For the CCO or compliance practitioner, this provides a clear path to help in the operationalizing of compliance by providing the tools to persons far down the organization to put compliance into the operations of a business. One thing Hill writes about is a company should nuture such learning because by doing so, it will both teach practical skills around compliance but also foster a strong internal network of compliance advocates who can move initiatives up and down and organization. Moreover, as these individuals progress through the company ranks, they can take their compliance message with them at each new level.

Building on the writings of Hill and the work of Professor Ben-Hur, my suggestion is to build a Compliance Excellence Center in your company. Bring in middle-managers to focus on understanding not only their roles in compliance but also how to assign the right team members to a compliance initiative and motivate employees going forward. Hill wrote that Airbus has recently established a corporate ‘university’ to spread leadership ideas through the company. Airbus’ theory behind this push is “being a leader isn’t just about being a vice-president; it’s about being able to push the company towards new ways of doing things and executing the things we have to execute. That could [apply to] a blue-collar worker on the shop floor or a VP.”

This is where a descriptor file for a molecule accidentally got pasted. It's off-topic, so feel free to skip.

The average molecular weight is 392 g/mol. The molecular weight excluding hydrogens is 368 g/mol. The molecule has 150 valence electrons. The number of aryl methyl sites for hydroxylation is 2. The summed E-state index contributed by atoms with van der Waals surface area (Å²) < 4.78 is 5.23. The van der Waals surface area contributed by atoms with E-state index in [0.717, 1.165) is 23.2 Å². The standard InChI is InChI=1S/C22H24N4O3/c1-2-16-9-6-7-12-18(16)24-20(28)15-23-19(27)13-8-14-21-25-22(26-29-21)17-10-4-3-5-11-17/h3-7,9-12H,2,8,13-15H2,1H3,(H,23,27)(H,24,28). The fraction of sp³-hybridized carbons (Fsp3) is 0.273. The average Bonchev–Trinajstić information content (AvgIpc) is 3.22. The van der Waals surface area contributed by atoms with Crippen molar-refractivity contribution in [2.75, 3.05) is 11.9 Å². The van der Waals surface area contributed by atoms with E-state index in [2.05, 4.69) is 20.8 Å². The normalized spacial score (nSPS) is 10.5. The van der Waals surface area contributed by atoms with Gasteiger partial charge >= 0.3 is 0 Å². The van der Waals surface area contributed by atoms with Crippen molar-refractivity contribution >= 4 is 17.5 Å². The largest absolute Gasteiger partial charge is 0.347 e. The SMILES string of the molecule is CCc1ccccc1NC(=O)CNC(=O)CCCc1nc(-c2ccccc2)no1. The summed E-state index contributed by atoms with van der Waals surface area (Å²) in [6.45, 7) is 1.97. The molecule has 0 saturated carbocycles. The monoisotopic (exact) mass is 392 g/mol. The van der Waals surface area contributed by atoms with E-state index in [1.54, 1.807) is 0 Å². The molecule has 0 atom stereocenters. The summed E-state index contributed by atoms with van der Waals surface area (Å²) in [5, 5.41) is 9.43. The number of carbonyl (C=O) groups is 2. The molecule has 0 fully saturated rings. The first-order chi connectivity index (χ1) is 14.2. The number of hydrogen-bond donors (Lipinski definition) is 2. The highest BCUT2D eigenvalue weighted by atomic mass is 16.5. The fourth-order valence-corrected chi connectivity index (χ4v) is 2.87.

A key is not simply to train such middle and front line managers on compliance but getting them to consider rollout, effectiveness, testing and improvement. In other words, as Jay Martin would say, it is all about execution. One way to help facilitate this is through exercises using incentives to “make leadership insights stick and change workplace behavior.” Hill also writes that concepts from entrepreneurship can assist in such learning by encouraging managers to “think and act independently” to operationalize compliance. Finally, never forget mentoring as a manner to spread good compliance practices throughout a company if a more formal approach is not possible.